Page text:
This afternoon, while listening to the beautiful Tchaikovsky E-flat minor quartet in a converted barn in Falls Village, CT, my mind wandered to the question of why I want to run a residential real estate company. There are of course a number of reasons: the money isn’t bad (especially when we are on top of our market), the satisfaction is considerable. But considering that I work much of every day all week all year (and yes, I am writing this blog post on Sunday night, now listening to Schubert piano sonatas on CD) there has to be something more to it than that. And what I came up with, in addition to the pleasure I have written about before in this column advising people regarding such an important life decision, is my acute desire to rehabilitate our reputation. The best agents combine the many skills of a trained therapist, a top notch investment banker, and a financial planner/accountant. So why aren’t we perceived that way?
The media rarely portray us respectfully. At the nadir, there is Sylvia Miles in “Wall Street,” clothed in leopard, salivating over her commission, just another facet of the Gordon Gekko universe of greed and cynicism. The same face, although better disguised, is presented by the broker Sally Rawthroat in Tom Wolfe’s “Bonfire of the Vanities.” These agents, indifferent to the plight of their clients as long as their “high commission” got paid, exemplify what much of the public believes we are about.
Part of the problem we have in New York State is that the barrier for entry into the real estate business is too low. The state test is extremely easy. The continuing education courses tend to be unchallenging. A more difficult test, a more rigorous course of study, would certainly be appropriate for a job in which what is at stake is often a client’s largest asset. My colleagues at The Real Estate Board of New York and I have devoted years to trying to make certain that all members of the Board, at least, get solid ethics and skills training. And while the bar for entry is low, the success bar is very, very high. Very few residential agents make it to the top.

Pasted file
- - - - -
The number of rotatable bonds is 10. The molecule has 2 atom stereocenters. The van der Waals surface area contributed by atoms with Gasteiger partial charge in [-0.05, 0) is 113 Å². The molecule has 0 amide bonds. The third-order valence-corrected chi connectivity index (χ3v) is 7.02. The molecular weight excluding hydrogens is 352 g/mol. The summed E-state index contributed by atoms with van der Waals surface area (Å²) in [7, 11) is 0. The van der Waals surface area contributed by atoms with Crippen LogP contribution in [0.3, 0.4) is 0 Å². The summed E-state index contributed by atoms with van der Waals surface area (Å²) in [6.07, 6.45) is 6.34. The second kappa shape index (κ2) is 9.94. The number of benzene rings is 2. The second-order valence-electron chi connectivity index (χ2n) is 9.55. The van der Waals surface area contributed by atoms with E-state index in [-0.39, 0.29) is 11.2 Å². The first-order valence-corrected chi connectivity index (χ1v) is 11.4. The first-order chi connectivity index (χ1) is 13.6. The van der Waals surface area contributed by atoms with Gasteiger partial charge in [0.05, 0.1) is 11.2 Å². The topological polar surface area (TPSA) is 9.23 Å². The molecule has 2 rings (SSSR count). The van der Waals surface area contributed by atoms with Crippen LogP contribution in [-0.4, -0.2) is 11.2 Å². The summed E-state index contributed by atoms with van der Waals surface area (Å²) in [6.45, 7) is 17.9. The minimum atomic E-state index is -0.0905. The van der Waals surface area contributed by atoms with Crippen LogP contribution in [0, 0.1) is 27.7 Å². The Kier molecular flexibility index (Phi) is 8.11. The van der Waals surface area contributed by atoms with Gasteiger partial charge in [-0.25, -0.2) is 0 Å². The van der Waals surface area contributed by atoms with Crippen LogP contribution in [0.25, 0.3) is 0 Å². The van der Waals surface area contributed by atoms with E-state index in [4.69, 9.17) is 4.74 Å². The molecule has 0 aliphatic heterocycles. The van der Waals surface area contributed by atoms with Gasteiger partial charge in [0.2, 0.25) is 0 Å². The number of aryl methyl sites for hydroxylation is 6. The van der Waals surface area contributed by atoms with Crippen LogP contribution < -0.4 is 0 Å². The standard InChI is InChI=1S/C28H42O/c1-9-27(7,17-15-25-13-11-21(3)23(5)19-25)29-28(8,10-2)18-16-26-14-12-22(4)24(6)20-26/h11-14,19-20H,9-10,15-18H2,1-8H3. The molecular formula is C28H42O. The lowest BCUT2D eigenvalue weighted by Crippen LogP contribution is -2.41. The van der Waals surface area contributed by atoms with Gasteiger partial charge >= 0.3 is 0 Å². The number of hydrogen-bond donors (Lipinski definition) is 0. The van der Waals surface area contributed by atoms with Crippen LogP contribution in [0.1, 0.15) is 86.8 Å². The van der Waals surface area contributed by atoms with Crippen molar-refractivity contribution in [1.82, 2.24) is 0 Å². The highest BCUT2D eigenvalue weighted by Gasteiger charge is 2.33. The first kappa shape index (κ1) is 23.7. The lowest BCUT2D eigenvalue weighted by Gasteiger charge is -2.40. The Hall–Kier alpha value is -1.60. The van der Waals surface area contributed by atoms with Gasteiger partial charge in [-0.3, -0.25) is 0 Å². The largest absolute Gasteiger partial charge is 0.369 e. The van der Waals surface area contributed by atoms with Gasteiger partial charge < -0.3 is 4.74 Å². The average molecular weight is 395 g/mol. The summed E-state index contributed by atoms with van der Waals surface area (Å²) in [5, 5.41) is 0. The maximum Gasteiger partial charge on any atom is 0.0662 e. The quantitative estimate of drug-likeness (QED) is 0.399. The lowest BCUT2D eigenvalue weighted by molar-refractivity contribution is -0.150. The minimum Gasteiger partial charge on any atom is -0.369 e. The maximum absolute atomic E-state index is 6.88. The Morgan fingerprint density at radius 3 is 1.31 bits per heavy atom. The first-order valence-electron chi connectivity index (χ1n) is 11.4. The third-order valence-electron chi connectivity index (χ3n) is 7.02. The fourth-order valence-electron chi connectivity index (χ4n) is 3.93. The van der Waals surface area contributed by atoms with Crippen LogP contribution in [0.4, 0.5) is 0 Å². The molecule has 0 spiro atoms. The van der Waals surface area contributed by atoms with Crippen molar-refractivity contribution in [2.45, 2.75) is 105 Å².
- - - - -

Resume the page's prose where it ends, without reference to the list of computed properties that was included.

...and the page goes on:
So let’s look at this another way. Of course we are interested in getting paid. Who isn’t? And unlike most professionals, we can work for months or even a year and end up with nothing, depending on the property, the seller, and the economic environment. Agents at the top of their game have a complex and nuanced skill set: they are marriage counselors, mind readers, negotiators, persuaders, crafters of letters, furniture arrangers, balancers, winnowers, and organizers of financial information. We have to walk a thin line in every transaction – on the one hand, providing emotional support during a complex and often anxious moment in the lives of those we serve, while at the same time remaining objective about value and realistic outcomes. And when things go wrong-the Board says no, a higher offer comes in and knocks us out of the box, the property doesn’t sell – we are the ones on the firing line.
So the reason I write a blog every Sunday night, the reason I speak at meetings to my own agents and in public to consumers, is that I want to make sure we are taken seriously. I know how smart and creative most agents are, how committed to doing the right thing, how tireless in fitting all the pieces of the residential puzzle together. I know they are up at 6 AM looking for listings, and they are up at midnight responding to e-mails. And I want everyone reading this to know that, too.